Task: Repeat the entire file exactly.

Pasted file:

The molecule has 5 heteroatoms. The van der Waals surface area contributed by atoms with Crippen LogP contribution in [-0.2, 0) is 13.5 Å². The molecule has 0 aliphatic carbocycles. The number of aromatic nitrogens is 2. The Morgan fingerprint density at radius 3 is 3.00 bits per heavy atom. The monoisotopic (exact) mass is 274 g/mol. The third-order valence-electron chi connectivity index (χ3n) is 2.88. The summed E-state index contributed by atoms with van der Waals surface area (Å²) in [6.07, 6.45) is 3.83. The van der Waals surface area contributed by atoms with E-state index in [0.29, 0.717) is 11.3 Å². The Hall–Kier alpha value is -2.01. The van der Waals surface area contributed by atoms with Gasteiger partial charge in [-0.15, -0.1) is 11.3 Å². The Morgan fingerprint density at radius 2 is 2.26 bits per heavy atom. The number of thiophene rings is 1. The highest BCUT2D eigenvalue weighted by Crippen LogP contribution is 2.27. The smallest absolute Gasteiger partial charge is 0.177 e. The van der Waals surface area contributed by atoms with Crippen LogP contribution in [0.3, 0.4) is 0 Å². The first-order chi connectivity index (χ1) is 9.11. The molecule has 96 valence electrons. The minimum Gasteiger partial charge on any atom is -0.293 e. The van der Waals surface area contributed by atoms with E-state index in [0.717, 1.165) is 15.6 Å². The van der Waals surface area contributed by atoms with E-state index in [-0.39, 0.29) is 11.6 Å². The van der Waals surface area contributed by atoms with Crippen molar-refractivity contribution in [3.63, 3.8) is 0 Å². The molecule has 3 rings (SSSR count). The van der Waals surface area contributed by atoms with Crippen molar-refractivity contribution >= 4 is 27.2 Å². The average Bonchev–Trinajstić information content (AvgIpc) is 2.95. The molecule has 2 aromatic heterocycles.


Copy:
The molecule has 5 heteroatoms. The van der Waals surface area contributed by atoms with Crippen LogP contribution in [-0.2, 0) is 13.5 Å². The molecule has 0 aliphatic carbocycles. The number of aromatic nitrogens is 2. The Morgan fingerprint density at radius 3 is 3.00 bits per heavy atom. The monoisotopic (exact) mass is 274 g/mol. The third-order valence-electron chi connectivity index (χ3n) is 2.88. The summed E-state index contributed by atoms with van der Waals surface area (Å²) in [6.07, 6.45) is 3.83. The van der Waals surface area contributed by atoms with E-state index in [0.29, 0.717) is 11.3 Å². The Hall–Kier alpha value is -2.01. The van der Waals surface area contributed by atoms with Gasteiger partial charge in [-0.15, -0.1) is 11.3 Å². The Morgan fingerprint density at radius 2 is 2.26 bits per heavy atom. The number of thiophene rings is 1. The highest BCUT2D eigenvalue weighted by Crippen LogP contribution is 2.27. The smallest absolute Gasteiger partial charge is 0.177 e. The van der Waals surface area contributed by atoms with Crippen LogP contribution in [0.3, 0.4) is 0 Å². The first-order chi connectivity index (χ1) is 9.11. The molecule has 96 valence electrons. The minimum Gasteiger partial charge on any atom is -0.293 e. The van der Waals surface area contributed by atoms with E-state index in [0.717, 1.165) is 15.6 Å². The van der Waals surface area contributed by atoms with E-state index in [-0.39, 0.29) is 11.6 Å². The van der Waals surface area contributed by atoms with Crippen molar-refractivity contribution in [3.63, 3.8) is 0 Å². The molecule has 3 rings (SSSR count). The van der Waals surface area contributed by atoms with Crippen molar-refractivity contribution >= 4 is 27.2 Å². The average Bonchev–Trinajstić information content (AvgIpc) is 2.95. The molecule has 2 aromatic heterocycles.